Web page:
Five common myths about translators

Everyone knows what a builder does, or a firefighter, or a teacher. Why is it so different when it comes to translators?

Perhaps it has something to do with the low profile that translators tend to keep. They usually work behind the scenes and are hardly ever recognised for what they do. In fact, often their work goes particularly unnoticed when it is exceptionally good – when nobody can tell that it is a translation.

By addressing five of the most stubborn myths about translators I regularly come across, I hope to shine a light on what translators actually do and what they don’t do:

1. Translators are present when people who speak different languages are having a conversation, translating from one language to the other
It is easy to confuse the two, because they both translate something from one language to another, but the person orally translating speech or conversation is an interpreter, and the person translating written text is a translator. The task may seem similar, but actually there are two distinct skill sets required for these two different professions.

2. Translators speak many languages
When I say that I am a translator, people often ask what other languages I speak, apart from English and German. This is very flattering. However, many translators only translate from one second language into their mother tongue. In order to be a translator, you don’t have to speak as many languages as possible. Instead you need to know your working languages really well, be familiar with the respective cultures and become an expert in your chosen subject areas. Of course, there are also translators who work in more than two languages, but my brain can only process two languages without overheating.

3. Translators know every word in the other language by heart
As soon as I say what I do for a living, people ask: what’s [insert any word that comes to mind] in German? The term may be something that I happen to know, but it may as well be something I have never heard of, neither in English nor in German. Despite common belief, translators are not walking dictionaries – although that would be handy sometimes. What translators are good at, though, is researching terms and finding the best equivalent in the other language within the given context. Interpreters, on the other hand, do need to be able to think on their feet and know the terms from memory pretty quickly – I take my hat off to them. However, this does not mean that they are walking dictionaries either. Walking dictionaries don’t exist.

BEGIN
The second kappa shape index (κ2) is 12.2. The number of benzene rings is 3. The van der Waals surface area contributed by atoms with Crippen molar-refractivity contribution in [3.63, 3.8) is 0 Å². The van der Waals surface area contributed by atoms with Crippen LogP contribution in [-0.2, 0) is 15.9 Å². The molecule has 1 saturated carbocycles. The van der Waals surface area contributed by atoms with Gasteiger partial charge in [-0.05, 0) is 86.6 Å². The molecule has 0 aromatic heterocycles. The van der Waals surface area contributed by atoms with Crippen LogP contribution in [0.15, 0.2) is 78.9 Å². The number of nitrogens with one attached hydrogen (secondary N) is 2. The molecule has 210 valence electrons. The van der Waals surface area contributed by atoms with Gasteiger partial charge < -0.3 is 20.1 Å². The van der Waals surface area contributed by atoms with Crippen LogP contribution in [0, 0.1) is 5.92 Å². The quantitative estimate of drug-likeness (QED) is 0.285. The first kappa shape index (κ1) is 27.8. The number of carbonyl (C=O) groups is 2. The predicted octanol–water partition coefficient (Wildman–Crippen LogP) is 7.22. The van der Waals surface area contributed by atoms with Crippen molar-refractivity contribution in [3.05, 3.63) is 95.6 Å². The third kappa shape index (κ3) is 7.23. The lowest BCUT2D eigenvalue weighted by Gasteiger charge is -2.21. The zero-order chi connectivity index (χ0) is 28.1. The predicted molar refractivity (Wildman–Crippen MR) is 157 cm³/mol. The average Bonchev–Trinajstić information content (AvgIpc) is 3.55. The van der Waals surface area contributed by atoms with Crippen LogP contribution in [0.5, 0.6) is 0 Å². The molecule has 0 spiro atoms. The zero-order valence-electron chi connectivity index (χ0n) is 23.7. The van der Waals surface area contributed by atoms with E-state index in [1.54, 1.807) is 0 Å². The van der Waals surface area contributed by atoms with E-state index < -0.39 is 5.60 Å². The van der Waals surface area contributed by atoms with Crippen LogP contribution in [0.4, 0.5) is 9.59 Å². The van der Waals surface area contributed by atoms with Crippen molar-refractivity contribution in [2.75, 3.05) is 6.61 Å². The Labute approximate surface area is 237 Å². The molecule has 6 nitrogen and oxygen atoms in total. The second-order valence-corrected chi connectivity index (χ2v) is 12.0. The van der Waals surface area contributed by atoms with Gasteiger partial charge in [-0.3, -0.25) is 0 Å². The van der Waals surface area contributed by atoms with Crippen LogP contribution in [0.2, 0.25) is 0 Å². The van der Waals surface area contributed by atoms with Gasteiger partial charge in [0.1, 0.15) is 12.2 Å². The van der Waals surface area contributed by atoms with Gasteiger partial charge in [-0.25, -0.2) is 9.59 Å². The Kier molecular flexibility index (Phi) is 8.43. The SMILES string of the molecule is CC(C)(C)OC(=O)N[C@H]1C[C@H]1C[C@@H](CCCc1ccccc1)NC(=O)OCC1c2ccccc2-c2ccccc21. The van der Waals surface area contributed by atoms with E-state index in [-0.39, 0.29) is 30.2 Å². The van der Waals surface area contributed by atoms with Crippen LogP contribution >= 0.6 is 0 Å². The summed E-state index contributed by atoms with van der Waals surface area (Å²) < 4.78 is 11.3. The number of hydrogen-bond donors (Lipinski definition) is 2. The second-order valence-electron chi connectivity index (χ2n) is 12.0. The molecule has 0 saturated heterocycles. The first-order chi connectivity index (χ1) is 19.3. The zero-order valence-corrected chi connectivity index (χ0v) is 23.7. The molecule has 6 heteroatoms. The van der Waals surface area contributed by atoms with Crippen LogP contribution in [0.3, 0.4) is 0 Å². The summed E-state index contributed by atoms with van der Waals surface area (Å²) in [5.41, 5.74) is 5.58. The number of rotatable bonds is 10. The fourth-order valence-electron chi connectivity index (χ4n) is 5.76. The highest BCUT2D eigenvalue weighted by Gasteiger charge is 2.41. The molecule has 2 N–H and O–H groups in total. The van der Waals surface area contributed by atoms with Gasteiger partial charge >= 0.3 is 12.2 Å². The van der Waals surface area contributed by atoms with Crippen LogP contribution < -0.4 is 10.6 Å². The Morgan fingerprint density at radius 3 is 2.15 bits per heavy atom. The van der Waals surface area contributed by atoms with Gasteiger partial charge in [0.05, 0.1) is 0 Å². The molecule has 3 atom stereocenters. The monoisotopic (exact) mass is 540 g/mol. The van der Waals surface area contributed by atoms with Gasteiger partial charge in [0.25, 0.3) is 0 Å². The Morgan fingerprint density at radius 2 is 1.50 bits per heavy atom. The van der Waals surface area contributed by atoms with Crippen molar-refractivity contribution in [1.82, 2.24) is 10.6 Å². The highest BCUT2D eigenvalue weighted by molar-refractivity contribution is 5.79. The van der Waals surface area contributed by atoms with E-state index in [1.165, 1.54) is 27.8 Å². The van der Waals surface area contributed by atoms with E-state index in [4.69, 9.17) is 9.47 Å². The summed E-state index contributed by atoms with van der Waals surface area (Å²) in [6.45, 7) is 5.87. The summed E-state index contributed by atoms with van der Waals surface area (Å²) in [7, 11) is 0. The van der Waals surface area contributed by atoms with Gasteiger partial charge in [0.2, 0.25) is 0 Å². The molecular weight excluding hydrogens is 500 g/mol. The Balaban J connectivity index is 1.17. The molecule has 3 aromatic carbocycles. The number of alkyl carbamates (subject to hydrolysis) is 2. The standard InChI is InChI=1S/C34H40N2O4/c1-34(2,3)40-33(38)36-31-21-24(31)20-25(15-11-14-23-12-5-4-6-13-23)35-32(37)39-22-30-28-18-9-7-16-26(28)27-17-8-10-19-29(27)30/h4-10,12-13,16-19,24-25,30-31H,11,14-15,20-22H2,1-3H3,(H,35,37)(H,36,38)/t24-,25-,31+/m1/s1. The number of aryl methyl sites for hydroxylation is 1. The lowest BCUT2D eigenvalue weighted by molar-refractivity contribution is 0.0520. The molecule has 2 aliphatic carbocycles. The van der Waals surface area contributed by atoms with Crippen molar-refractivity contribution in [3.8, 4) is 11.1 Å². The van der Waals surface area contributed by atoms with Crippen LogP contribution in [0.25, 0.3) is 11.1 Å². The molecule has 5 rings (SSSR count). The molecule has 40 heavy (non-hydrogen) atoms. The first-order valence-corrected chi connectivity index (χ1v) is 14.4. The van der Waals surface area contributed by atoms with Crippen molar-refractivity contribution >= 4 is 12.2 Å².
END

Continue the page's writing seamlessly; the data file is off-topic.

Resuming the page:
4. Translators translate a text word for word into another language
A lot of people think that a translator translates a text word for word, and the end result is the same text in a new language. As a consequence, they may think that a translator charges far too much and ask a machine to do the job for nothing. Only thing is: a text is not just an array of words within a fixed system that works in any language. As we all know, a lot of words have more than one meaning, so translators can’t just randomly pick one and be done with it. Translators not only find the right expression within the specific context, they also ensure that the text reads well within the syntax of another language. They have to convey the same meaning and style in a different language, but they can’t necessarily use the same words in order for the text to work. There are cultural connotations to consider and ambiguities to avoid. Try asking a machine to do that for you.

5. Translators translate in a matter of minutes what took days to create in the source language
This is related to misconception 4. The same people who expect that a translator can translate a text in no time do so because they believe that all it takes to translate a text is to exchange the words of the source language with the words of the target language. They may as well use a machine. A proper translation of a text needs more time and care. Of course, translators don’t have to invent the text from scratch. But they still have to create a translation that has the same quality and fluency as the original. If you put a lot of effort into creating a meaningful text in the source language, you’ll be wise to give the translator enough time to craft the best possible version in the target language.

With these five myths blown to pieces, you will be able to see the real translator next time you meet one. And you can really impress them if you ask them what language combination they work in or which subjects they specialise in, instead of asking them for a word. After all, you would not ask a builder for a brick either, would you?

Read more on the topic of translation.

Find out about translation services at ablewords.

If these insights have sparked your interest in the translating profession, you can get more information on the website of the Institute of Translation & Interpreting (ITI).